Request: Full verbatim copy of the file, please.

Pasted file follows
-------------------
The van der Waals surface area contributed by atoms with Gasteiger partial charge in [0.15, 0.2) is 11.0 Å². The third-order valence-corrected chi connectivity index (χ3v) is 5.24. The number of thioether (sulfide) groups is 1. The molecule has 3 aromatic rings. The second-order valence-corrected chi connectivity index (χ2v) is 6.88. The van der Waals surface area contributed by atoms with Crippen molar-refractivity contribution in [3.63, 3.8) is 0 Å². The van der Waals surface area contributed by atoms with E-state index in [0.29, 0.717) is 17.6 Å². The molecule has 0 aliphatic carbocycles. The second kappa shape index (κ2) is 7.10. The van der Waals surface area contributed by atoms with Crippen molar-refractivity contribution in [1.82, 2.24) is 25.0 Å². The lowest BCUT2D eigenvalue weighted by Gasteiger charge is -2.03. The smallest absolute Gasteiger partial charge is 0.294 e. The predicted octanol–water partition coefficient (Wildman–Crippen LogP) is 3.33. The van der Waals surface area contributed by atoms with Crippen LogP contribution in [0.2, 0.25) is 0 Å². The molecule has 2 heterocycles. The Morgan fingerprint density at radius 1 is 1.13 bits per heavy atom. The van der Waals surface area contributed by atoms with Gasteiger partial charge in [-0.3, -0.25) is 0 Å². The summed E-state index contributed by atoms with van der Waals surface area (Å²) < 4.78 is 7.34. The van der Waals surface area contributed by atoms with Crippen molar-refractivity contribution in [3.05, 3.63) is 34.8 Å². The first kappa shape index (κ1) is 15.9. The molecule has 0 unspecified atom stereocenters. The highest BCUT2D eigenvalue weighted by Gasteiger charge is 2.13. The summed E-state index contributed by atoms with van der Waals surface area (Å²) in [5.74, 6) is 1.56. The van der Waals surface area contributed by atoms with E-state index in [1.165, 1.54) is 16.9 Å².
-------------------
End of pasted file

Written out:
The van der Waals surface area contributed by atoms with Gasteiger partial charge in [0.15, 0.2) is 11.0 Å². The third-order valence-corrected chi connectivity index (χ3v) is 5.24. The number of thioether (sulfide) groups is 1. The molecule has 3 aromatic rings. The second-order valence-corrected chi connectivity index (χ2v) is 6.88. The van der Waals surface area contributed by atoms with Crippen molar-refractivity contribution in [3.63, 3.8) is 0 Å². The van der Waals surface area contributed by atoms with E-state index in [0.29, 0.717) is 17.6 Å². The molecule has 0 aliphatic carbocycles. The second kappa shape index (κ2) is 7.10. The van der Waals surface area contributed by atoms with Crippen molar-refractivity contribution in [1.82, 2.24) is 25.0 Å². The lowest BCUT2D eigenvalue weighted by Gasteiger charge is -2.03. The smallest absolute Gasteiger partial charge is 0.294 e. The predicted octanol–water partition coefficient (Wildman–Crippen LogP) is 3.33. The van der Waals surface area contributed by atoms with Crippen LogP contribution in [0.2, 0.25) is 0 Å². The molecule has 2 heterocycles. The Morgan fingerprint density at radius 1 is 1.13 bits per heavy atom. The van der Waals surface area contributed by atoms with Gasteiger partial charge in [-0.3, -0.25) is 0 Å². The summed E-state index contributed by atoms with van der Waals surface area (Å²) < 4.78 is 7.34. The van der Waals surface area contributed by atoms with Crippen molar-refractivity contribution in [3.05, 3.63) is 34.8 Å². The first kappa shape index (κ1) is 15.9. The molecule has 0 unspecified atom stereocenters. The highest BCUT2D eigenvalue weighted by Gasteiger charge is 2.13. The summed E-state index contributed by atoms with van der Waals surface area (Å²) in [5.74, 6) is 1.56. The van der Waals surface area contributed by atoms with E-state index in [1.165, 1.54) is 16.9 Å².